'At times it was hugely exasperating'
A few weeks into filming and my home phone rang at midnight – it was one of the barristers ringing to discuss what work he had coming up. This became a common theme during my fifteen months filming – the barristers keep odd hours – you’ll hear from them and only be able to track them down on the phone either before eight in the morning or after nine at night.
The reality was the filming of ‘Barristers’ was probably the easiest part of producing this five-part documentary series for BBC Northern Ireland.
It took nearly three years to make
And that’s not to suggest that it wasn’t incredibly challenging – there were a multitude of issues – practical and legal. No, the hardest bit was convincing dozens of our top legal professionals to allow me free and unprecedented access to their working lives. For a profession that has never allowed filming in its 90-year history the barristers were forced to take a major leap into the unknown.
For this documentary series to work the viewer needed to get beyond the wigs and gowns and see what barristers actually do in their day-to-day lives, so they had to accept that I needed access to areas that people had never seen before. And we needed not just the agreement of the barristers, but the support and co-operation of the solicitors they worked with and the clients they represented. A bold few took the plunge. And on top of that we needed permission from the Northern Ireland Court Service and the Lord Chief Justice to film in the courthouses. A huge ask as cameras are banned in courts in Northern Ireland and it required them to take a risk – something all lawyers instinctively avoid.
On top of this there were several legal issues to consider: from protecting the identities of children in family disputes and dealing with vulnerable clients, to ensuring all the cases we followed were fairly and accurately represented.
Making ‘Barristers’ was far from straightforward. From the beginning when I was trying to secure access to finally delivering the series to BBC Northern Ireland took nearly three years.
Frequently many barristers work alone and only sometimes do they collaborate with colleagues – so for them to be shadowed by a small documentary crew was very unusual and it took a while before they felt comfortable. One barrister even likened the experience of being filmed to visiting the dentist – but it was rarely as bad as he imagined! The key to being a good documentary maker is to become part of the furniture – to almost become invisible. It is only then that the barristers relaxed and the camera captured the real person, showing them exactly as they are should you meet them in real life.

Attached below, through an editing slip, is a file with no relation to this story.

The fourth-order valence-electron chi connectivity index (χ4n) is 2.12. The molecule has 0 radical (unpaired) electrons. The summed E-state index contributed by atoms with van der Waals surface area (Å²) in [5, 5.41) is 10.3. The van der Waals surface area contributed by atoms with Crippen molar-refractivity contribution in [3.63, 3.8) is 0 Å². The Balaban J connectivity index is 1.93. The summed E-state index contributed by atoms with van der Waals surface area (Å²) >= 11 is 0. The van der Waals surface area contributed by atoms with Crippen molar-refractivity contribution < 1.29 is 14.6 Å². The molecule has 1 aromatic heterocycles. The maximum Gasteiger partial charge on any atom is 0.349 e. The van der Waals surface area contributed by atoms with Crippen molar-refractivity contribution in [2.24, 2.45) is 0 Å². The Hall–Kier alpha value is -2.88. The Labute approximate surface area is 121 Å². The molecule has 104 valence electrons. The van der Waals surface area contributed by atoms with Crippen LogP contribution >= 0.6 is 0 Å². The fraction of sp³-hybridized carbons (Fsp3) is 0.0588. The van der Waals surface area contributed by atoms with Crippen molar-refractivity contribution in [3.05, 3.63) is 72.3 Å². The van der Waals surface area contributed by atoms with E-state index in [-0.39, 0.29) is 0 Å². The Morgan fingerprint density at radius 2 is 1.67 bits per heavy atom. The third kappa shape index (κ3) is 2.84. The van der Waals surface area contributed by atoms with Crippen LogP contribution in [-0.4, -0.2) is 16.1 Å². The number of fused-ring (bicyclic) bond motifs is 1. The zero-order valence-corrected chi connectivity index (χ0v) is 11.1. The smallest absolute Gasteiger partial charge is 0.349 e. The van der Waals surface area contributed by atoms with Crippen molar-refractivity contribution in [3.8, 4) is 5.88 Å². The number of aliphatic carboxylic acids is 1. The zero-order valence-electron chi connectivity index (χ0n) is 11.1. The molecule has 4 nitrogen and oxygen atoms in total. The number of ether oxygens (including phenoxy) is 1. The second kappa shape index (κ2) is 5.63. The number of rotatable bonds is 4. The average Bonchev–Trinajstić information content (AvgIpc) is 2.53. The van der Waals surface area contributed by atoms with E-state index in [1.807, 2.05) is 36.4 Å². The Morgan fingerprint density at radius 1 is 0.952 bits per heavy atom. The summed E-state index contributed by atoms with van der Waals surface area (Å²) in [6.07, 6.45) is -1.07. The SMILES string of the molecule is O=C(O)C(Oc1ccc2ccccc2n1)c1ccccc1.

I’ve always been fascinated by ‘hidden worlds’, particularly those ones that have a major impact on our lives. Whether it’s how food in Northern Ireland is grown or the types of legal problems that lawyers deal with. As a filmmaker I believe the audience have a right to know how these worlds operate, I also want to surprise the audience, giving them a genuine and factual insight and perhaps challenge their preconceptions and attitudes.
The legal profession frequently comes face to face with some of the worst scenarios in society - whether it’s families breaking up, jobs going wrong or violence – they could be forgiven for becoming cynical or suspicious. Despite this I think I gained their acceptance and to some degree a level of trust but I suspect they frequently asked themselves “what have I let myself in for”. I hope they and their colleagues in the wider legal profession feel the ‘Barristers’ series is a fair and accurate representation of what happens in their world, but most importantly I know the viewer will see inside a hidden world and have a better understanding of how our complex legal system operates.
Finishing ‘Barristers’ series left me with mixed feelings. I am used to long and unsociable hours whether it’s filming with farmers or the police – I didn’t expect such hours on the ‘Barristers’ project. At times it was hugely exasperating – the barristers were so single-minded about their jobs they forgot the documentary. But it was also a privilege and very rewarding to film with people who genuinely believe in their profession and its place in our society.